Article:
Are Wholesale Inventories Being Built Up for Stronger Demand Ahead?
Another economic report has been released, but this data goes back to September. Wholesale inventories rose 0.5% in September to $448 billion, higher than the 0.1% expected by Bloomberg and above all estimates from the economist range of 0.0% to 0.3%. The report from the U.S. Department of Commerce showed that the preliminary reading for August of 0.1% was revised higher to 0.3%.
What stands out here is that on the surface this could be enough to slightly impact the revision for third-quarter gross domestic product (GDP). After all, August was revised higher and September was even higher, as well as above all expectations. Then after looking closer at the data it seems that the figures just did not come in off estimates to make much change in the GDP figures.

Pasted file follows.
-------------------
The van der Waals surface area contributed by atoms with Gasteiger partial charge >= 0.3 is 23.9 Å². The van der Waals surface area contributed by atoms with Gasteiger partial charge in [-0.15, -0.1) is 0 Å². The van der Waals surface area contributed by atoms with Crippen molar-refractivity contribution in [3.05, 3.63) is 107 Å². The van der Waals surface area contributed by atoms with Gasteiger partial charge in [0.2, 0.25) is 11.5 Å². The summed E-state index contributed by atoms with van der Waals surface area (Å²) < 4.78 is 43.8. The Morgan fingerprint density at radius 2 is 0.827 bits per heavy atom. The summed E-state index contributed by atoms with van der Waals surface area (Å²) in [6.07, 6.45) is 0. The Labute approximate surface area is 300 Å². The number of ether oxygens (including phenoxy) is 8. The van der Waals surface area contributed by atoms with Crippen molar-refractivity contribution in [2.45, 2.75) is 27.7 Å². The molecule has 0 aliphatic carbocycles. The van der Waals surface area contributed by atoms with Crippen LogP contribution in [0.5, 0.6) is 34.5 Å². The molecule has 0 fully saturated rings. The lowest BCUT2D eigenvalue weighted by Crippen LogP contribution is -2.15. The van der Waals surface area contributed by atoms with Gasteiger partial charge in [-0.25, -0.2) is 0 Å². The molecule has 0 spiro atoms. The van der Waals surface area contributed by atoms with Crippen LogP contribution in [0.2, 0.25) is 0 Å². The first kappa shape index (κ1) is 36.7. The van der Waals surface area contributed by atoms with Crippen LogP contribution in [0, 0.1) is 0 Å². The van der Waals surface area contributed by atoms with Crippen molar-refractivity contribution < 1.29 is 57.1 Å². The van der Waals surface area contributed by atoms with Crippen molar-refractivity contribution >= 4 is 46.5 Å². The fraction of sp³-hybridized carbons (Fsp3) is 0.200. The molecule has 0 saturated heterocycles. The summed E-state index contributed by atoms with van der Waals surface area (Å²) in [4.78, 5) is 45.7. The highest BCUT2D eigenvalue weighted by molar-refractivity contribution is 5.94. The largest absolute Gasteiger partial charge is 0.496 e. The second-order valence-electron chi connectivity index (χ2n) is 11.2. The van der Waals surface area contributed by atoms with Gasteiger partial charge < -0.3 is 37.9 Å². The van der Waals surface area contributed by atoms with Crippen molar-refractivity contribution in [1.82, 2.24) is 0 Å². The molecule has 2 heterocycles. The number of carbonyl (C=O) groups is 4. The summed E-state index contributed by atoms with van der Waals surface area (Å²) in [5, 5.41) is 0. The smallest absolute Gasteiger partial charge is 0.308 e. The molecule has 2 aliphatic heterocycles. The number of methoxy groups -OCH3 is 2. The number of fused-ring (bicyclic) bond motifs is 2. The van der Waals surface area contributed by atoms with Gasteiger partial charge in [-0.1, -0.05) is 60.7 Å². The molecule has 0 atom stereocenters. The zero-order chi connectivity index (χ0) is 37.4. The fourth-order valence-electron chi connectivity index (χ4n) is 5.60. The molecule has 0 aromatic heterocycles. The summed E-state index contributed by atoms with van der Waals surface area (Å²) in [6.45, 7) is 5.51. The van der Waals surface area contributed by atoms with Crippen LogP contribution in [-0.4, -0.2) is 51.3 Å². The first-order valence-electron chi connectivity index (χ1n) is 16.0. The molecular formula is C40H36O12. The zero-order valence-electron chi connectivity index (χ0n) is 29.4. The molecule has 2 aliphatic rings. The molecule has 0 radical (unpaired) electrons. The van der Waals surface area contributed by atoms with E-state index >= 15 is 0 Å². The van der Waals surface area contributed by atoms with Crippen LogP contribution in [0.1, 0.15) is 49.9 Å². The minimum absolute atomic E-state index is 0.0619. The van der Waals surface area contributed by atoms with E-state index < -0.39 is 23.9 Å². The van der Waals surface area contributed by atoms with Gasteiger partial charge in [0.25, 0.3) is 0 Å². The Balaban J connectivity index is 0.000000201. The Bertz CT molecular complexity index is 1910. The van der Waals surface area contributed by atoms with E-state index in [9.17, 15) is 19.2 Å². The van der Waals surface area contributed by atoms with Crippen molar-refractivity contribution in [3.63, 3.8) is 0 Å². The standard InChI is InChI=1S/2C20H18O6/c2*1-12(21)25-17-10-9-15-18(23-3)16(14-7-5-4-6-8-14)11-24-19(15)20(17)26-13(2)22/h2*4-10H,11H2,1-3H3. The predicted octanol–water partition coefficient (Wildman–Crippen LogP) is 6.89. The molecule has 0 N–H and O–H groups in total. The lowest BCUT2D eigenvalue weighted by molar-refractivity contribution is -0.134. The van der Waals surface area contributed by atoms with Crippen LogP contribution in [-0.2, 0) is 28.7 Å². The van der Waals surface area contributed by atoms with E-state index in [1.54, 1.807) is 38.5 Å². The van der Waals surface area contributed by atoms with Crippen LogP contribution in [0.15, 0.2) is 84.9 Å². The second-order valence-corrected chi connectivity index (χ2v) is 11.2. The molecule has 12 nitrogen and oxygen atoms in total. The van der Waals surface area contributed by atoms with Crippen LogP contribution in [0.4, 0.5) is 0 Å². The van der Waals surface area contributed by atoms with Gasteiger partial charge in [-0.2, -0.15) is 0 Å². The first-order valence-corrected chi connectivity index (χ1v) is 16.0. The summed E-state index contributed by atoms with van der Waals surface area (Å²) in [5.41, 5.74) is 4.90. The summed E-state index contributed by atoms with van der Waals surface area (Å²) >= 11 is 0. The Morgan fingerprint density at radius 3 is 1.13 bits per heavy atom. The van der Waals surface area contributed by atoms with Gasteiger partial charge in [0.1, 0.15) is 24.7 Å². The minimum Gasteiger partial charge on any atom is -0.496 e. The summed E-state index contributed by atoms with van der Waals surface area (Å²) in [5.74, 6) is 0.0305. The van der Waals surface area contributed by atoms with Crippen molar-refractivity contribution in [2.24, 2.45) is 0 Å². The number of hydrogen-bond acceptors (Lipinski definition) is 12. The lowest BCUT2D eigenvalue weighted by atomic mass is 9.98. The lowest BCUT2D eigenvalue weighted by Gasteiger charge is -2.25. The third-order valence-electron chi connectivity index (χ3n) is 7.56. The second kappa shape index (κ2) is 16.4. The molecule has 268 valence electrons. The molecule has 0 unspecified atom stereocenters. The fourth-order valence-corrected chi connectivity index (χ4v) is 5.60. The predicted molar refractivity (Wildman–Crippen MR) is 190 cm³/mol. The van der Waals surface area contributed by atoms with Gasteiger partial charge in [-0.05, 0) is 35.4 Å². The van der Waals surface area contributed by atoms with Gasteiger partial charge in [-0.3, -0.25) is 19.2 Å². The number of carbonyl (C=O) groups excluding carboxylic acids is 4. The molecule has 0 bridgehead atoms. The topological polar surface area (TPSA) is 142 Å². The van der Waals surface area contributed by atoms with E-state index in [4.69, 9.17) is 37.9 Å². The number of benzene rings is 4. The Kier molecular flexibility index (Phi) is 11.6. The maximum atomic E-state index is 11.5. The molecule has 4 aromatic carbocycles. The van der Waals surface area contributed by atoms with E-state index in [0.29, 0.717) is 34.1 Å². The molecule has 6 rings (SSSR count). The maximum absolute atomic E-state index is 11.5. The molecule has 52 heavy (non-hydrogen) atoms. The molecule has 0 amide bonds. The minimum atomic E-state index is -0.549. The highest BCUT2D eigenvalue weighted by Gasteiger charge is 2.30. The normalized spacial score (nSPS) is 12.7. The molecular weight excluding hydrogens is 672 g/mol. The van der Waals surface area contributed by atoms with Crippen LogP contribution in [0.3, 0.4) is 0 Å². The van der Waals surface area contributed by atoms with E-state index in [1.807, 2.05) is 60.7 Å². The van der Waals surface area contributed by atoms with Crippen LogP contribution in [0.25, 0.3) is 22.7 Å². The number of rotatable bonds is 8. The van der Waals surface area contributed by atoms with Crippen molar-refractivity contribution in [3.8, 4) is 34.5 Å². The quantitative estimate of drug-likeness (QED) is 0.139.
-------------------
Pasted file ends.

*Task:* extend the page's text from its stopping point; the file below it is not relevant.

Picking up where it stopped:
Another observation was that the build actually may be an intentional build-up to deal with demand ahead. That is, as sales rose 0.5% and it kept the stock-to-sales ratio at 1.31.
There also were shown to be lower inventories after strong sales in computer and computer peripheral equipment and software were up 3.8% from last month. Sales of electrical and electronic goods were up 2.8%, and sales of nondurable goods were up 0.3% from August but were down 6.7% from last September.
Sales of drugs and druggists’ sundries were up 1.7% from last month, but sales of petroleum and petroleum products were down by 4.6%.
If you back out autos, the numbers get more interesting. Auto inventories rose 2.3%, with retailers keeping up with strong demand from consumers. The inventory-to-sales ratio sans autos was unchanged at 1.27.
All in all, the report may not alter preliminary GDP targets that already had been reported for the third quarter. There are two revisions coming for third-quarter GDP.